Electric Highways – Roads In Korea Charge Vehicles As They Drive
The challenge with electric vehicles is that to charge, they have to be stationary for significant blocks of time, could be minutes even hours. Some measures have been proposed, such as solar panels that can provide energy while the car drives, and even electric highways that can provide power wirelessly.
South Korea is the first to deploy such a road: the Online Electric Vehicle (OLEV), developed by the Korea Advanced Institute of Science and Technology (KAIST).
Electric buses travel between Gumi train station and the In-Dong district, a 15-mile round trip, with power supplied via a technology called Shaped Magnetic Field in Resonance, developed by KAIST. Electric cables under the road’s surface create electromagnetic fields. A receiving coil on the bus’s underbody tuned to that frequency converts it to electricity, storing it in a small battery about a third of the size of a regular car battery. In this way, the cables can supply 60kHz and 180kW of power remotely at a stable rate, with a gap of around 6.5 inches between the bus and the road.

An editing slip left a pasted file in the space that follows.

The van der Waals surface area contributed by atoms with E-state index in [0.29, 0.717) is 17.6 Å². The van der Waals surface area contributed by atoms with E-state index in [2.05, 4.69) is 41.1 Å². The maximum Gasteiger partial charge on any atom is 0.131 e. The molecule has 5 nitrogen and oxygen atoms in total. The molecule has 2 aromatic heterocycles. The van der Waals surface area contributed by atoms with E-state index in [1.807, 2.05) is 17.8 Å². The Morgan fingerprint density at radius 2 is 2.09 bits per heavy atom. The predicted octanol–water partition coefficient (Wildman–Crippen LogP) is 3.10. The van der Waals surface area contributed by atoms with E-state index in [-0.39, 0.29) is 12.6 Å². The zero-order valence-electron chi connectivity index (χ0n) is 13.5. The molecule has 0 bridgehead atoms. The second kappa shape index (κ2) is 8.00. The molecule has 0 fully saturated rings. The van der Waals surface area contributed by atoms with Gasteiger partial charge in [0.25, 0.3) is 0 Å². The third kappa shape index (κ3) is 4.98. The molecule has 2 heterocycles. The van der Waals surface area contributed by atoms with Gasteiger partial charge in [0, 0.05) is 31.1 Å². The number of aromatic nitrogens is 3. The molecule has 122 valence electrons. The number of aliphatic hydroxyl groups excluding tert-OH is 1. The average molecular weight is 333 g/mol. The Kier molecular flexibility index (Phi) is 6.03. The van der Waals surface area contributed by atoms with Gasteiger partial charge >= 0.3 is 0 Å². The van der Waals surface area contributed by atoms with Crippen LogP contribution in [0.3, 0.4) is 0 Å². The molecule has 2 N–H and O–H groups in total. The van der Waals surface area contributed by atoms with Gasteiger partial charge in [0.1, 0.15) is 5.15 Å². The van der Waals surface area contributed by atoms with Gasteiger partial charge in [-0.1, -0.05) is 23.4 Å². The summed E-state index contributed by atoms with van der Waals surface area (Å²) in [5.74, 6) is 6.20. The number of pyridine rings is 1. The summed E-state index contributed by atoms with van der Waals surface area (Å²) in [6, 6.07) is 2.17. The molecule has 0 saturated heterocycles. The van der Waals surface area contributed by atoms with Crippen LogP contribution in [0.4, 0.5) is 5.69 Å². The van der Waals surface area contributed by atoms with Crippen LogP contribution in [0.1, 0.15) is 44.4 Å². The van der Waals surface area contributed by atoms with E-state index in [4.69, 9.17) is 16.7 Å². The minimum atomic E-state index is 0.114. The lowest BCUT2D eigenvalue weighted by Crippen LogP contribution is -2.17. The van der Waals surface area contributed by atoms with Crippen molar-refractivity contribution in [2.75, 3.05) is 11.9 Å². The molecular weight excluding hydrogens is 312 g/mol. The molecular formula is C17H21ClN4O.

The power doesn’t need to be constantly supplied, either; the cables only run underneath 5 to 15 percent of the road, which means less roadwork involved in installation — and they can detect when a compatible vehicle is overhead, only switching on when one of the OLEV buses is passing by, making it safer for other drivers and pedestrians. That said, the technology does comply with international electromagnetic field safety standards.
Gumi City wants to add 100 more buses to the OLEV network by 2015.